Bialgebraic Semantics and Recursion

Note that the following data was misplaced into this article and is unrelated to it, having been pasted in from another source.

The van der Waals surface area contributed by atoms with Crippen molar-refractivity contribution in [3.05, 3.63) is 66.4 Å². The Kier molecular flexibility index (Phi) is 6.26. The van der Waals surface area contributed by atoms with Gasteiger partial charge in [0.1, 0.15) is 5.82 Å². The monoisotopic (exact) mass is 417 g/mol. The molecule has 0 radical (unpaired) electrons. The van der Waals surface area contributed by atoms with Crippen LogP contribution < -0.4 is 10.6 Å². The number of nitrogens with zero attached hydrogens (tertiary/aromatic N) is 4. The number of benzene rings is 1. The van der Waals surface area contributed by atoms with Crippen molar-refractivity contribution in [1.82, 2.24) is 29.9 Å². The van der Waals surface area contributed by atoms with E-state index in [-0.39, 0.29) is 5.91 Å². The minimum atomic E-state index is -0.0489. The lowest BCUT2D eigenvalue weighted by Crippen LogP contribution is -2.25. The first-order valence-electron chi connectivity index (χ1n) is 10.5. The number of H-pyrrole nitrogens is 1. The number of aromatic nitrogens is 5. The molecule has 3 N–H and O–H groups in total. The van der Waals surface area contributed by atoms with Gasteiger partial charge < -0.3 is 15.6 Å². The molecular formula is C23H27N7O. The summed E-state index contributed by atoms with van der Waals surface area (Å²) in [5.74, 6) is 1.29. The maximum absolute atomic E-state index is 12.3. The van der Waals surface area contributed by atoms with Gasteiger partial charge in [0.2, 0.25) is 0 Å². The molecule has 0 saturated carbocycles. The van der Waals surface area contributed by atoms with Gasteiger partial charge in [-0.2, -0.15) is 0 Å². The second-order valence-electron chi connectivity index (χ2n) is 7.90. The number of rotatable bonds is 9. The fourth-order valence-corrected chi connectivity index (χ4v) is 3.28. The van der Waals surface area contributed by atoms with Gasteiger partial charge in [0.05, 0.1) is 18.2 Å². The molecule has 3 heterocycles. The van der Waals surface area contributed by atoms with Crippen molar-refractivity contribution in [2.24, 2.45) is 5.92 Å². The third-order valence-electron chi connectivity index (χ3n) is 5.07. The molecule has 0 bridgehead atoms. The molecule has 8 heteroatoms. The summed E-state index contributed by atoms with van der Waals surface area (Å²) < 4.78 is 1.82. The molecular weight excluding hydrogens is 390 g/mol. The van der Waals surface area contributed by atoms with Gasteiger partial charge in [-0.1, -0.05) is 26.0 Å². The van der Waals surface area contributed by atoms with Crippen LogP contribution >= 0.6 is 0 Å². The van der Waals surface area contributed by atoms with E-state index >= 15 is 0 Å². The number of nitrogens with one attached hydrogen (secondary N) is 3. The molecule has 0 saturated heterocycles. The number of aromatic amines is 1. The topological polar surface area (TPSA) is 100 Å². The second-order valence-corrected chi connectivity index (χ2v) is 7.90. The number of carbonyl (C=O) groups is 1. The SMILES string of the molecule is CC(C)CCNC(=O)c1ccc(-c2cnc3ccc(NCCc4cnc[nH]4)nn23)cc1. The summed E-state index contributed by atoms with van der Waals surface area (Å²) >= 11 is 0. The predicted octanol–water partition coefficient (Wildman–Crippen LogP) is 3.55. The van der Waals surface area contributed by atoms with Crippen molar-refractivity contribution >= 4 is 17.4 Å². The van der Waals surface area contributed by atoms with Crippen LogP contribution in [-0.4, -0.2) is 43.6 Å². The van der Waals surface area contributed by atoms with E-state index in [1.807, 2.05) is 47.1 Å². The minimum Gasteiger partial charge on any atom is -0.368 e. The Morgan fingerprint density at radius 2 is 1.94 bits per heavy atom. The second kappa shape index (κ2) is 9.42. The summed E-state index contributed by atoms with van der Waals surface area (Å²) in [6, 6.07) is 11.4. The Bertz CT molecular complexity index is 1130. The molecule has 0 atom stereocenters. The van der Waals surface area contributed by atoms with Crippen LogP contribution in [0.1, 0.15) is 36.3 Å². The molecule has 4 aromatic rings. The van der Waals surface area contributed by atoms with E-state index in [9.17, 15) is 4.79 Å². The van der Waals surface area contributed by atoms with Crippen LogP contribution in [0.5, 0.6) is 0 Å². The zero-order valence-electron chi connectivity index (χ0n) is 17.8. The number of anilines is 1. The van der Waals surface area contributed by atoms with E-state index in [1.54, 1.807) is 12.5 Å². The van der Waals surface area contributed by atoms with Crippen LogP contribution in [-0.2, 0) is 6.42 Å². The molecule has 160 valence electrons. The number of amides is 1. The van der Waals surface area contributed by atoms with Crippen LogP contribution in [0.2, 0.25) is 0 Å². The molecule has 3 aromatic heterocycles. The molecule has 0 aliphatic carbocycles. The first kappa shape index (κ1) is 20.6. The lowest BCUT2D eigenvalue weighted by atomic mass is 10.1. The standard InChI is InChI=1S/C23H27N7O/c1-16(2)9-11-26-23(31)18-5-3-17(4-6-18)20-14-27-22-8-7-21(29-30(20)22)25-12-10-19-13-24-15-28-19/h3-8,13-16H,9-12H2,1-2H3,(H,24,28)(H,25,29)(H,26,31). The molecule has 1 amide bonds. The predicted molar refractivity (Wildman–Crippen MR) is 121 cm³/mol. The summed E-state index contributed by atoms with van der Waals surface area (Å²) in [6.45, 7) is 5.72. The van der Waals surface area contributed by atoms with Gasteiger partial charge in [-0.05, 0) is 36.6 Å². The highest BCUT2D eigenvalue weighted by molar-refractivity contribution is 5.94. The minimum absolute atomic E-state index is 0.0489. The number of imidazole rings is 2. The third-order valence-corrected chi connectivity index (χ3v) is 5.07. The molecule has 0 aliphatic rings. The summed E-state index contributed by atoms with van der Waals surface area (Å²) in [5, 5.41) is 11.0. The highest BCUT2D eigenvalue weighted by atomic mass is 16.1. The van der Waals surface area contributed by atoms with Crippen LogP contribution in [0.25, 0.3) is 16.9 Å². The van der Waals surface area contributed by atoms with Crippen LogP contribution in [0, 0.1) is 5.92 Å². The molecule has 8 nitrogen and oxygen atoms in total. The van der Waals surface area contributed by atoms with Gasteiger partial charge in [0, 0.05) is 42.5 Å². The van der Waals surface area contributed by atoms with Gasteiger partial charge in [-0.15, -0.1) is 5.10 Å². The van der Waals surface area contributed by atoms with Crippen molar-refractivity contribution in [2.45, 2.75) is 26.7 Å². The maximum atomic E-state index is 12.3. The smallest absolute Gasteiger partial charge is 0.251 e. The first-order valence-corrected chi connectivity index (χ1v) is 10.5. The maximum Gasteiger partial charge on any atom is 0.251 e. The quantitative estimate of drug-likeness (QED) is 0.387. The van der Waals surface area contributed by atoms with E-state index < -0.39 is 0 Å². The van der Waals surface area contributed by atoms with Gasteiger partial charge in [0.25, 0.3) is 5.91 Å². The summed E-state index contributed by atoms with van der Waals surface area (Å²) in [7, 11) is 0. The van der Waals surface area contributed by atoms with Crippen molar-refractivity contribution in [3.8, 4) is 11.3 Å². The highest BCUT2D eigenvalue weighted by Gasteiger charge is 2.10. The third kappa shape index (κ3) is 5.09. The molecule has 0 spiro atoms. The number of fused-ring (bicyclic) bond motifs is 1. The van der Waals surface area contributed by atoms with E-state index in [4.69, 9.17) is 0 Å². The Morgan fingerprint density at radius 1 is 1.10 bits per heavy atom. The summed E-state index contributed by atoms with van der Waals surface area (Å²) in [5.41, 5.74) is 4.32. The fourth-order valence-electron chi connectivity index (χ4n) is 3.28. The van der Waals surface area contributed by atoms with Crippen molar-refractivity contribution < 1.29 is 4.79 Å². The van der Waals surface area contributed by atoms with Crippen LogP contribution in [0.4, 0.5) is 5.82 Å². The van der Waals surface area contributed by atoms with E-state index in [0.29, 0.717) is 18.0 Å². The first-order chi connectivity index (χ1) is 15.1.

In  a unifying framework was given for operational and denotational semantics. It uses bialgebras, which are combinations of algebras (used for syn- tax and denotational semantics) and coalgebras (used for operational semantics and solutions to domain equations). Here we report progress on the problem of adapting that framework to include recursion. A number of di culties were encountered. An expected one was the need to treat orders in the general theory; much less expected was the need to give up defining bisimulations in terms of spans of functional bisimulations, and move to a relational view. Even so the outcome is not yet satisfactory because of well-known diffculties involved in prebisimulations. Our work can be compared to, e.g., that of . The principal difference is that we aim, following , at a conceptual overview of the area using appropriate categorical tools. The main idea of  is to represent rules for operational semantics by a natural transformation: : (X BX) ! BTX where is the signature functor associated to an algebraic signature of the same name, B is a behaviour functor and T is the term monad associated to . For suitable choices of these over the category of sets, image-finite sets of rules in GSOS format yield such natural transformations. Models of such rules are bialgebras X ! X ! BX satisfying a suitable pentagonal condition. The category of these models has an initial object consisting of the programming language L = L and its op- erational semantics L ! BL. Every model gives an adequate compositional denotational semantics for the language L. Suppose now that the final coalgebra M = BM exists; it can be thought of as the solution to the “domain equation” X = BX in the category at hand. Then it automatically gives a final object which incorporates a semantic algebra M ! M. One can model bisimulation by spans of coalgebra maps (first done in ). With this, under mild conditions, one has that the semantics given by the final coalgebra is fully abstract and that there is a greatest bisimulation which is a congruence. These conditions are that kernel pairs exist and that weak kernel pairs are preserved by B.